So, much of my life has revolved around cookies, many of them homemade. By me.
It was kind of tough at first, when I realized I was gluten sensitive, I was very sad about the departure of cookies from my life. What I have come to learn is not only are there a wide variety of gluten-free cookies on the market (of admittedly varying affordability, quality and style) and plenty of wheat-free dessert options (rediscovering candy and recommitting to ice cream have been two of the joys of gluten-free), but wheat flour substitutes can bring old recipes to life gluten-free.
If you think you are about to benefit from any of my cookie recipes or cookie baking techniques, ha ha on you. The Chinese aren’t the only people who have ancient secrets closely guarded.
Below is a recipe recently printed in the Milwaukee Journal-Sentinel. I tried it gluten-free. I cut the baking time to 10 minutes because of the altitude here in Denver. I also did not have pecans on hand. At 10 minutes, the cookies were a bit crunchy rather than chewy. It is possible with pecans and the oil from the pecans they would be softer with that cooking time. Either way, they were very yummy.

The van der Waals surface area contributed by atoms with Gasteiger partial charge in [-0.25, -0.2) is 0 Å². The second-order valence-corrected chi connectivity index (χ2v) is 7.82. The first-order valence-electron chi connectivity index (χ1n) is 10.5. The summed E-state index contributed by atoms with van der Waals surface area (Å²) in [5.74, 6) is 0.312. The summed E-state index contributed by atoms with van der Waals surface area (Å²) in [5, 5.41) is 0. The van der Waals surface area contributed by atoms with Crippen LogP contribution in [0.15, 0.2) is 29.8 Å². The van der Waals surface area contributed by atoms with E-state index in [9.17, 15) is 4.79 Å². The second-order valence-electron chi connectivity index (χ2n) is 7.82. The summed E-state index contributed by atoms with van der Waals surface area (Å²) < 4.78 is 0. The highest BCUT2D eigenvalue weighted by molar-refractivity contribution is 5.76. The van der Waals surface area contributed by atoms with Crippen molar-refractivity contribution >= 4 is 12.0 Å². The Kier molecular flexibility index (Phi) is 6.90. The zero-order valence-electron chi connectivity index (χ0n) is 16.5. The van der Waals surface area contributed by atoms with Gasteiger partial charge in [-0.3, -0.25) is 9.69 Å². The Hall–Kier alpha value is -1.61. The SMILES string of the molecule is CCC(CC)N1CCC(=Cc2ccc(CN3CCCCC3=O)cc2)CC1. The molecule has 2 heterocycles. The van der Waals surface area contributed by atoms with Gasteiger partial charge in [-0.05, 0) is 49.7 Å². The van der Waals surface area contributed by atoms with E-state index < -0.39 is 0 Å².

(Note: this was published as a gift-giving recipe. The idea is to place the dry ingredients in a 1-quart canning jar, starting with the rolled oats, and then give the mix as a gift, with the wet ingredients supplied by the recipient. I placed the dry ingredients in a bowl, starting with the salt and working up, and otherwise followed the recipe.)
1 1/3 cups rolled oats
½ cup firmly packed brown sugar
½ cup sugar
½ cup chopped pecans
¾ cup chocolate chips
1 1/3 cups flour (I used King Arthur gluten-free flour mix)
1 teaspoon baking powder
1 teaspoon baking soda
¼ teaspoon salt
½ cup (one stick) melted butter
1 slightly beaten egg
1 teaspoon vanilla
Set oven at 350 degrees. Place the dry ingredients in a large bowl. Add in the wet ingredients (melted butter, egg and vanilla) on top. Mix with a spoon or your hands until thoroughly mixed.
Roll small amount of dough into balls the size of a walnut. Place two inches apart on cookie sheets. Bake for 11 to 13 minutes. (I used 10 minutes at high altitude.) Cool for five minutes and then remove cookies from pan and let them finish cooling on a rack or plate.